God Has Come: Jesus

Guest Preachers: Rev. Dave & Rev. Beth Long-Higgins

John 1:1-9 (Testify, week 5)




This morning we continue to explore the statement of faith of the United Church of Christ. It is a statement about our common faith that is written as a story with God as the main character.  

As we have explored each of the sentences in the statement, it has been helpful to remember that this document is not a test nor a boundary. Pastor Beth Gedert introduced the metaphor of this being a campfire that sits at our center. Some people are comfortable and get up very close and others are content to sit back and assess the heat and see how others react to the glow. 

If you have not been able to join us in worship these past three weeks, we invite you to visit Zion’s webpage and listen to Rev. Marshall Cook, Beth Gedert and the two of us as we have explored the first three stanzas of this statement. Today we are going to read through these first sentences that lead up to today’s source of inspiration for our service. 

There are a couple of versions of the UCC Statement of Faith. The original which was written when the United Church of Christ came into being with the mergers of the Congregational Christian Church and the Evangelical and Reformed Churches in 1957. In the 1960’s the statement was adapted into a form which is called a doxological form. It was edited so that it could be used in worship and the statements are a way for us to speak to God. Listen as we read up to today’s stanza:

We believe in you, O God, Eternal Spirit, God of our savior Jesus Christ and our God and to your deeds we testify: 

You call the worlds into being, create persons in your own image, and set before each one the ways of life and death.

You seek in holy love to save all people from aimlessness and sin.

You judge people and nations by your righteousness will declared through prophets and apostles.

These first three sentences introduce who God is and how God relates to us—individuals and in community (or nations).  Today’s stanza in about 30 words includes the birth, life, death and resurrection of Jesus:

In Jesus Christ, the man of Nazareth, our crucified and risen Savior,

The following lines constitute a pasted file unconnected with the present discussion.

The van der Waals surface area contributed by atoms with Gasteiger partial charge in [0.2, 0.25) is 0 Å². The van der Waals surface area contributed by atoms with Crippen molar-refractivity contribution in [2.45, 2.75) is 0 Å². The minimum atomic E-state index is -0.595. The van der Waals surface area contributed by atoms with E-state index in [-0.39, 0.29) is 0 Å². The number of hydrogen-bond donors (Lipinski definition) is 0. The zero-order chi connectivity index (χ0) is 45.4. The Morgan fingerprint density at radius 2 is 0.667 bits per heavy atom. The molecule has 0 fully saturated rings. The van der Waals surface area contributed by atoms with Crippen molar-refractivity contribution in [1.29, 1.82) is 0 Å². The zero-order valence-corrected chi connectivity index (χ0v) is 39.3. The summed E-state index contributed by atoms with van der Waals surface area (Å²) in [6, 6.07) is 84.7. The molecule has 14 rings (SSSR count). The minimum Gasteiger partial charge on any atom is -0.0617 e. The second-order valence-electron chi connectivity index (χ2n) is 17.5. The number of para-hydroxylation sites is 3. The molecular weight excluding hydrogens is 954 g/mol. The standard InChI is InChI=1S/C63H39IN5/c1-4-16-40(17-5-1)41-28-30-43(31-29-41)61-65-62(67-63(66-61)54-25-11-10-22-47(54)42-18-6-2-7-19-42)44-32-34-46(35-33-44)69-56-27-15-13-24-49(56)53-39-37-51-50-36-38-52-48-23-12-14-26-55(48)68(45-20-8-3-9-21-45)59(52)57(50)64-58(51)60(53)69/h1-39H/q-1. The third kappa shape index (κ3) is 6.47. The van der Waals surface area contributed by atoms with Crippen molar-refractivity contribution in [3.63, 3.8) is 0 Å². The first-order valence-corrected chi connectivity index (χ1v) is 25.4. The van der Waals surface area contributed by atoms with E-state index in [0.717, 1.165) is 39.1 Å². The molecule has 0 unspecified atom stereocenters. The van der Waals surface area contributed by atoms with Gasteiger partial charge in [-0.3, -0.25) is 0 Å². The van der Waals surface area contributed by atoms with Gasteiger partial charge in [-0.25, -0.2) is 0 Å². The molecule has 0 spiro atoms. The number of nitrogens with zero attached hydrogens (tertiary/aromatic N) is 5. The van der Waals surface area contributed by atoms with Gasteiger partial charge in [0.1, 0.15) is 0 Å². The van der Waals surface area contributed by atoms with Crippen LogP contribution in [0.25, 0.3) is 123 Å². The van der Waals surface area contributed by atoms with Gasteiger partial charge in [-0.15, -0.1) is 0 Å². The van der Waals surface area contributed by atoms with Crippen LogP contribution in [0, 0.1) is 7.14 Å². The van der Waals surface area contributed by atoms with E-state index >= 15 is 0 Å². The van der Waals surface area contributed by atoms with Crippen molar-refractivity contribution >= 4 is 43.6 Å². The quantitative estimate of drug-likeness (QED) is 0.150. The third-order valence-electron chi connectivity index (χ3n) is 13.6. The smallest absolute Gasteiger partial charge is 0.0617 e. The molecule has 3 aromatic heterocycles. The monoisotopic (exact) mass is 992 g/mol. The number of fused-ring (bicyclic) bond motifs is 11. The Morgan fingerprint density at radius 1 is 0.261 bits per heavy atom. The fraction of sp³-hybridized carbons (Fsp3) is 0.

You have come to us and shared our common lot conquering sin and death

And reconciling the world to yourself.

Each of the stanzas of this statement is packed full of details and significant revelations about the life of faith. But that seems to be especially true of this section of the Statement every word or phrase is filled with meanings too many to name.  So let’s begin at the beginning.

As we explore this statement about Jesus, we want to begin with what is known as the prologue to the Gospel according to John.  You may know this text well as it comes up in our lectionary cycles with some frequency each year.  But maybe this morning you are hearing this text for the first time.  Either way, we invite you to listen as if this was the first time you heard this text.  See if you can linger with each word or phrase and then we will offer a second slightly different rendering of this text.  

Please hear with your heart and mind this word as it comes to us from John’s gospel, chapter one, verses one through nine:

In the beginning was the Word, and the Word was with God, and the Word was God. He was in the beginning with God. All things came into being through him, and without him not one thing came into being. What has come into being 4 in him was life, and the life was the light of all people. The light shines in the darkness, and the darkness did not overcome it. There was a man sent from God, whose name was John. He came as a witness to testify to the light, so that all might believe through him. He himself was not the light, but he came to testify to the light. The true light, which enlightens everyone, was coming into the world.

We invite you to pause for just a moment and let the echo of these words rest deeply in your heart and mind. (Pause…)

Now a second hearing but slightly different.

In the beginning was Love (Capital L), and this Love was with God, and this Love was God. Love was in the beginning with God. All things came into being through Love, and without Love not one thing came into being. What has come into being in Love was life, and the life was the light of all people. The light of Love shines in the darkness, and the darkness did not overcome it. There was a man sent from God, whose name was John. He came as a witness to testify to the light, so that all might trust through him. John was not the light, but he came to testify to the light. The true light of Love, which enlightens everyone, was coming into the world.

This is the good news for our lives. 

Thanks be to God.

Let’s go back to the Statement of Faith: In Jesus Christ, the man of Nazareth, God has come to us and shared our common lot.

Language is a tricky thing. You may have noticed that it keeps changing. A phrase or word might mean one thing in one period of time and come to have additional layers  that nuance it’s significance in another time. “In Jesus the Christ” is an example of this.  It is important to remember that Christ is not Jesus’ last name, but a description of a revelation about how God gets revealed in our human experience.